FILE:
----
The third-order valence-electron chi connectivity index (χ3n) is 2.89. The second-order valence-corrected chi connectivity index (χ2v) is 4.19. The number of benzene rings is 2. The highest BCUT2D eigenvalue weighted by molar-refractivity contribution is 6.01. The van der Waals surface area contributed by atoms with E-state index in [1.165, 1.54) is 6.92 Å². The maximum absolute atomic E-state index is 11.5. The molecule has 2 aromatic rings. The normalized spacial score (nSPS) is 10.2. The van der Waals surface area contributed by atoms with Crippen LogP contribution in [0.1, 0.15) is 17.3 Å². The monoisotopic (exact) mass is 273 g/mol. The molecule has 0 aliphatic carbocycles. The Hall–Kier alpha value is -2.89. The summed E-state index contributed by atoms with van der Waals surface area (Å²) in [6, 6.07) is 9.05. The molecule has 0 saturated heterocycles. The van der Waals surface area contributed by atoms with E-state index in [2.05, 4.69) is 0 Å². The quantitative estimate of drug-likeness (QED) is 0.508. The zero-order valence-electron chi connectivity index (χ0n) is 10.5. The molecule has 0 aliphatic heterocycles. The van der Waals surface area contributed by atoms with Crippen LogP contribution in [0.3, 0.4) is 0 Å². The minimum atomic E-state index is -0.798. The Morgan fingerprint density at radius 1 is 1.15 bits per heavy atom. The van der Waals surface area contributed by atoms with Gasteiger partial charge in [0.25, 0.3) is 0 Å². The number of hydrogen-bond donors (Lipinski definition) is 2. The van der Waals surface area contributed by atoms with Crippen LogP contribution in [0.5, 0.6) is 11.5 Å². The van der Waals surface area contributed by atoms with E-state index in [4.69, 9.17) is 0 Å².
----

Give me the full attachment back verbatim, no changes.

The third-order valence-electron chi connectivity index (χ3n) is 2.89. The second-order valence-corrected chi connectivity index (χ2v) is 4.19. The number of benzene rings is 2. The highest BCUT2D eigenvalue weighted by molar-refractivity contribution is 6.01. The van der Waals surface area contributed by atoms with E-state index in [1.165, 1.54) is 6.92 Å². The maximum absolute atomic E-state index is 11.5. The molecule has 2 aromatic rings. The normalized spacial score (nSPS) is 10.2. The van der Waals surface area contributed by atoms with Crippen LogP contribution in [0.1, 0.15) is 17.3 Å². The monoisotopic (exact) mass is 273 g/mol. The molecule has 0 aliphatic carbocycles. The Hall–Kier alpha value is -2.89. The summed E-state index contributed by atoms with van der Waals surface area (Å²) in [6, 6.07) is 9.05. The molecule has 0 saturated heterocycles. The van der Waals surface area contributed by atoms with E-state index in [2.05, 4.69) is 0 Å². The quantitative estimate of drug-likeness (QED) is 0.508. The zero-order valence-electron chi connectivity index (χ0n) is 10.5. The molecule has 0 aliphatic heterocycles. The van der Waals surface area contributed by atoms with Crippen LogP contribution in [0.3, 0.4) is 0 Å². The minimum atomic E-state index is -0.798. The Morgan fingerprint density at radius 1 is 1.15 bits per heavy atom. The van der Waals surface area contributed by atoms with Gasteiger partial charge in [0.25, 0.3) is 0 Å². The number of hydrogen-bond donors (Lipinski definition) is 2. The van der Waals surface area contributed by atoms with Crippen LogP contribution in [0.5, 0.6) is 11.5 Å². The van der Waals surface area contributed by atoms with E-state index in [4.69, 9.17) is 0 Å².